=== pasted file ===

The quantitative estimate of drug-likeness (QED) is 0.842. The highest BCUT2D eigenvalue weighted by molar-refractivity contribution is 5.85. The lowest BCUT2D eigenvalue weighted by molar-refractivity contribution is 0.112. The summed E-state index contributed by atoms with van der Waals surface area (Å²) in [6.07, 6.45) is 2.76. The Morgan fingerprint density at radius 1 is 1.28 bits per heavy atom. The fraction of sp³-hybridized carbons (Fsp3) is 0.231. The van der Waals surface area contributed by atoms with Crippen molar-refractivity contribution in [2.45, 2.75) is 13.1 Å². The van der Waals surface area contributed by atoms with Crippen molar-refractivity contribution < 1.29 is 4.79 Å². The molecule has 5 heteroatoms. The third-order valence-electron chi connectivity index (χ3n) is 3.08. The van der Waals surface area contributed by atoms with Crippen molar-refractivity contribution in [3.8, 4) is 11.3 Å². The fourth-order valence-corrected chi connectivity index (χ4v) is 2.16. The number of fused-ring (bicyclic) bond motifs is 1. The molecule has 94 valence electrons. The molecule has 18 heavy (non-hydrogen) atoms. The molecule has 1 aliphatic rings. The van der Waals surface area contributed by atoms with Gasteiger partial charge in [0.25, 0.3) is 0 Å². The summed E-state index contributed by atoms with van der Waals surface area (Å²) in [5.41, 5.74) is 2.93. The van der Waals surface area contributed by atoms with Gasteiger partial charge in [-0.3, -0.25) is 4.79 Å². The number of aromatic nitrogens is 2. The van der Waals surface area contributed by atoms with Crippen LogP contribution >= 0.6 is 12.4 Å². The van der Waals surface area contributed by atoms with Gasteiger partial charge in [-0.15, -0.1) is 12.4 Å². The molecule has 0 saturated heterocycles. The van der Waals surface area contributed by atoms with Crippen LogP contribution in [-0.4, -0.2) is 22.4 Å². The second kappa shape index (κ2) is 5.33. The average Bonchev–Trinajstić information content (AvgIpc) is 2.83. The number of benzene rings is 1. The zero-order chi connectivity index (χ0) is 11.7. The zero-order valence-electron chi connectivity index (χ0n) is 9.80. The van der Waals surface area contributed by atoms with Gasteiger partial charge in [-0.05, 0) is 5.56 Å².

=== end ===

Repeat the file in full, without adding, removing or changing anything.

The quantitative estimate of drug-likeness (QED) is 0.842. The highest BCUT2D eigenvalue weighted by molar-refractivity contribution is 5.85. The lowest BCUT2D eigenvalue weighted by molar-refractivity contribution is 0.112. The summed E-state index contributed by atoms with van der Waals surface area (Å²) in [6.07, 6.45) is 2.76. The Morgan fingerprint density at radius 1 is 1.28 bits per heavy atom. The fraction of sp³-hybridized carbons (Fsp3) is 0.231. The van der Waals surface area contributed by atoms with Crippen molar-refractivity contribution in [2.45, 2.75) is 13.1 Å². The van der Waals surface area contributed by atoms with Crippen molar-refractivity contribution < 1.29 is 4.79 Å². The molecule has 5 heteroatoms. The third-order valence-electron chi connectivity index (χ3n) is 3.08. The van der Waals surface area contributed by atoms with Crippen molar-refractivity contribution in [3.8, 4) is 11.3 Å². The fourth-order valence-corrected chi connectivity index (χ4v) is 2.16. The number of fused-ring (bicyclic) bond motifs is 1. The molecule has 94 valence electrons. The molecule has 18 heavy (non-hydrogen) atoms. The molecule has 1 aliphatic rings. The van der Waals surface area contributed by atoms with Gasteiger partial charge in [0.25, 0.3) is 0 Å². The summed E-state index contributed by atoms with van der Waals surface area (Å²) in [5.41, 5.74) is 2.93. The van der Waals surface area contributed by atoms with Gasteiger partial charge in [-0.3, -0.25) is 4.79 Å². The number of aromatic nitrogens is 2. The van der Waals surface area contributed by atoms with Crippen LogP contribution >= 0.6 is 12.4 Å². The van der Waals surface area contributed by atoms with Gasteiger partial charge in [-0.15, -0.1) is 12.4 Å². The molecule has 0 saturated heterocycles. The van der Waals surface area contributed by atoms with Crippen LogP contribution in [-0.4, -0.2) is 22.4 Å². The second kappa shape index (κ2) is 5.33. The average Bonchev–Trinajstić information content (AvgIpc) is 2.83. The number of benzene rings is 1. The zero-order chi connectivity index (χ0) is 11.7. The zero-order valence-electron chi connectivity index (χ0n) is 9.80. The van der Waals surface area contributed by atoms with Gasteiger partial charge in [-0.05, 0) is 5.56 Å².